Newspaper office moving to publishing headquarters

8 years ago

Newspaper office moving to publishing headquarters

Staff Report

PRESQUE ISLE — The Star-Herald office will soon have a new home, as it moves across town to join its parent company, Northeast Publishing.

Staff photo/Mark Putnam

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LATER THIS MONTH, The Star-Herald weekly newspaper office will relocate from leased space on North Street to the Presque Isle Industrial Park headquarters of Northeast Publishing Company. With the cross-town move to at 260 Missile Street, all facets of the business — editorial, sales, production, distribution and management — will be housed under one roof.

The entire newspaper staff will vacate the office on North Street and make the move on Friday, June 24, to the 260 Missile Street location, taking up residence in freshly revamped space alongside Print Works, NEP’s commercial printing division.
Also in house are editing and publishing personnel for the family of weekly newspapers that includes the Aroostook Republican, St. John Valley Times/Fiddlehead Focus, Houlton Pioneer Times and Piscataquis Observer.
NEP’s General Manager Andrew Birden said the move makes sense for two major reasons: economy and face-to-face contact.
“We have the facilities here in Presque Isle, and we’re simply bringing The Star-Herald home, essentially. We’re consolidating expenses, so we can use our resources to report more news,” he said Friday.
And, though digital communication is an important part of what all companies do these days, it doesn’t replace personal proximity.
“Our editorial staff, sales, layout and printing staff will be working where they can connect more easily,” Birden explained. “A newspaper thrives not only within the community it serves, but as a part of its own community. Putting our reporters and sales staff closer in touch with others who work on the newspaper will build energy, and that energy will allow us to explore a broader range of ideas.”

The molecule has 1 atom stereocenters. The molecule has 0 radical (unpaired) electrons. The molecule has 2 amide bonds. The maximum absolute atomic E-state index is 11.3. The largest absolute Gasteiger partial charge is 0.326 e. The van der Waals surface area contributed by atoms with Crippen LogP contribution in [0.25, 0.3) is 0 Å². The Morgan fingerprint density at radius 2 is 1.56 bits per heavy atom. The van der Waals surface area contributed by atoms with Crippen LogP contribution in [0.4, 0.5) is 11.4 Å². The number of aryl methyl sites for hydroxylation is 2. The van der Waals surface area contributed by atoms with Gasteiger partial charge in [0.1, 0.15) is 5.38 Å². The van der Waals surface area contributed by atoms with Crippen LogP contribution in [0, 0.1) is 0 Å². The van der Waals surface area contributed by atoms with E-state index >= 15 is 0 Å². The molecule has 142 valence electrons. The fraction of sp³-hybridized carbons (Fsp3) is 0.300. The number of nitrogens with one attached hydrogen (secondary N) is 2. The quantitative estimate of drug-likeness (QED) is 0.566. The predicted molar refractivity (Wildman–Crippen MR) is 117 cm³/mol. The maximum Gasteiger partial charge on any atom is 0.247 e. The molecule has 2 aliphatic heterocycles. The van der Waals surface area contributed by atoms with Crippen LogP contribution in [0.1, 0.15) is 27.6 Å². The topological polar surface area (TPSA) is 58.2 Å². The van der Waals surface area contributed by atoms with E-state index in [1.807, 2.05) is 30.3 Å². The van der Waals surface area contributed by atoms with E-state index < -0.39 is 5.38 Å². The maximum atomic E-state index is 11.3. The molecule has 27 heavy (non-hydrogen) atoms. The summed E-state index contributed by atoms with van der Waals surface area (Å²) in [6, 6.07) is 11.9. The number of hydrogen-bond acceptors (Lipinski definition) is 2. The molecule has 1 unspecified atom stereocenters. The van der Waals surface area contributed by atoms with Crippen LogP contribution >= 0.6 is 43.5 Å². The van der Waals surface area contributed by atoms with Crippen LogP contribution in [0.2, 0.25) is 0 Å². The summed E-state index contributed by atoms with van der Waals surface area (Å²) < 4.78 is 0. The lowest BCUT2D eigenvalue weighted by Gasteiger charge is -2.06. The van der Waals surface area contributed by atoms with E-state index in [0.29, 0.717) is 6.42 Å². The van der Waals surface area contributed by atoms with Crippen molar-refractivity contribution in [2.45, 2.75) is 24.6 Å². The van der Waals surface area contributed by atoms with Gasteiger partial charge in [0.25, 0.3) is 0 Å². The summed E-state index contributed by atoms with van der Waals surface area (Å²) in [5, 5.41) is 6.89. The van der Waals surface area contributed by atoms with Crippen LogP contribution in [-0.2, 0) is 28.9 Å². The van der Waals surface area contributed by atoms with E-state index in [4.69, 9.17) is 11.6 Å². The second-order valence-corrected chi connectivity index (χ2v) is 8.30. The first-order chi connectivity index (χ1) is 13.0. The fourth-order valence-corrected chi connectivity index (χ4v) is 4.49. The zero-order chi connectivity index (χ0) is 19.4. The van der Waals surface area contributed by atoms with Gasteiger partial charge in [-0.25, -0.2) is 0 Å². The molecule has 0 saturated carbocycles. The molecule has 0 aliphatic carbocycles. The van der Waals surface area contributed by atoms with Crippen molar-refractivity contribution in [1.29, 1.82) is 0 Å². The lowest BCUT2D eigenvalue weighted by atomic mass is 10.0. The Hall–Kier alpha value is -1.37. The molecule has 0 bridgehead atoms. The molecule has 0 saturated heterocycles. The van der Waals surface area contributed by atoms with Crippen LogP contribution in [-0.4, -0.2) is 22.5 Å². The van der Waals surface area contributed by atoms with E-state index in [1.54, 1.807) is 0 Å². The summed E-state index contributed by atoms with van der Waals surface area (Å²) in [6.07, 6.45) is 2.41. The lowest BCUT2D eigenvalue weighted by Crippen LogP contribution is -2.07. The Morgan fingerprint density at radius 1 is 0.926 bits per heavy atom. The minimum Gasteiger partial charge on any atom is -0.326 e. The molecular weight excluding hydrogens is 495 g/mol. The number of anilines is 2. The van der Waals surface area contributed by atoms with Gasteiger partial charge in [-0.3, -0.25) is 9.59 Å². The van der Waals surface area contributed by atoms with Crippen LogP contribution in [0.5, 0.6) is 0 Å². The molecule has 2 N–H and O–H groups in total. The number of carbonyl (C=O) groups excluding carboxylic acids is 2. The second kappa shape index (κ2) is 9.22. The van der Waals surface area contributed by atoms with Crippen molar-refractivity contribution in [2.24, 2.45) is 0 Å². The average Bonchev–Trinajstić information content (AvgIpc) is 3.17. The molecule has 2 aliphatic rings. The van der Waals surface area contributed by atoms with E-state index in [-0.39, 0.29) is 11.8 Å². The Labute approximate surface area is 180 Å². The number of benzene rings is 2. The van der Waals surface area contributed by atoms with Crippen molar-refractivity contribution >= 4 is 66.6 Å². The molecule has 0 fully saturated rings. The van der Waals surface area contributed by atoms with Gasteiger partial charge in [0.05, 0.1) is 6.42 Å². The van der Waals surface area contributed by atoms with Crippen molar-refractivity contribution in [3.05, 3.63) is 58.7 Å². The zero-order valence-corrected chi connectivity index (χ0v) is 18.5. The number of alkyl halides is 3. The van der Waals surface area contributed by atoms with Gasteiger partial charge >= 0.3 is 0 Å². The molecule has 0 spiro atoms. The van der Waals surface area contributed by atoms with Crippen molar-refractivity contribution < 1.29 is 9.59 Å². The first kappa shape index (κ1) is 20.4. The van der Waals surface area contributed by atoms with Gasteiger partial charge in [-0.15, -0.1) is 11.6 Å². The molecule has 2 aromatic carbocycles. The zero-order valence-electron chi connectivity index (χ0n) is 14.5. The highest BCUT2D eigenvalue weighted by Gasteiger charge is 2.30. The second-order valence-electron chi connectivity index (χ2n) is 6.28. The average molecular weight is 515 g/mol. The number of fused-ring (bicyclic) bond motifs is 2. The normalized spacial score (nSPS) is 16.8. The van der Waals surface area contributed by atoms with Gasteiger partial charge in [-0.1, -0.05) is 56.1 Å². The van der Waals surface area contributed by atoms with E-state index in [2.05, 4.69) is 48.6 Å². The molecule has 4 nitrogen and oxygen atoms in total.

Though the weeklies are working to expand their Internet presence, that’s only part of the story, Birden added. The printed product is here to stay.
“For many people, it’s not an event unless it’s in print, in the newspaper. People who rely on us in print will continue to be able to do that,” he noted.
He sees advantages to having the whole operation housed where the large web press, an eight-unit printing press into which large rolls of newsprint feed to print the papers, is located. “Having both the ‘web’ and the web press going hand and hand will benefit both in the long run,” Birden said.
As moving day approaches, NEP will revamp its front office, removing cubicles and creating an inviting open-office environment. Northeast Publishing will employ a local mover to transport office equipment and furniture to the Missile Street location.
Presque Isle’s weekly newspaper dates back to 1860, when Joseph B. Hall started The Aroostook Herald. It later merged with The North Star, a publication launched in 1871 by Dr. Fred Parker. Over its 145-year history, the weekly newspaper has operated from various locations including the Bolton Block at the northwest corner of State and Main streets, the MFX building, the building directly across from the Elks Lodge and, since 1990, at the 40 North Street location.
Managing Editor Mark Putnam is positive about the effects the move will have, not only on staff but on the paper itself.
“It only makes sense for us to have our reporters and sales staff right here where the production takes place,” he said Friday afternoon. “Having everyone together will allow us to communicate in person and share ideas much more easily.”
The move is simply a change in the location of the newspaper itself, he said.
“We’re still going to be right here in the Star City, just as much a part of the community as ever,” he added. “Collaborating more across all of our resources will help us move forward and be strong for the future.”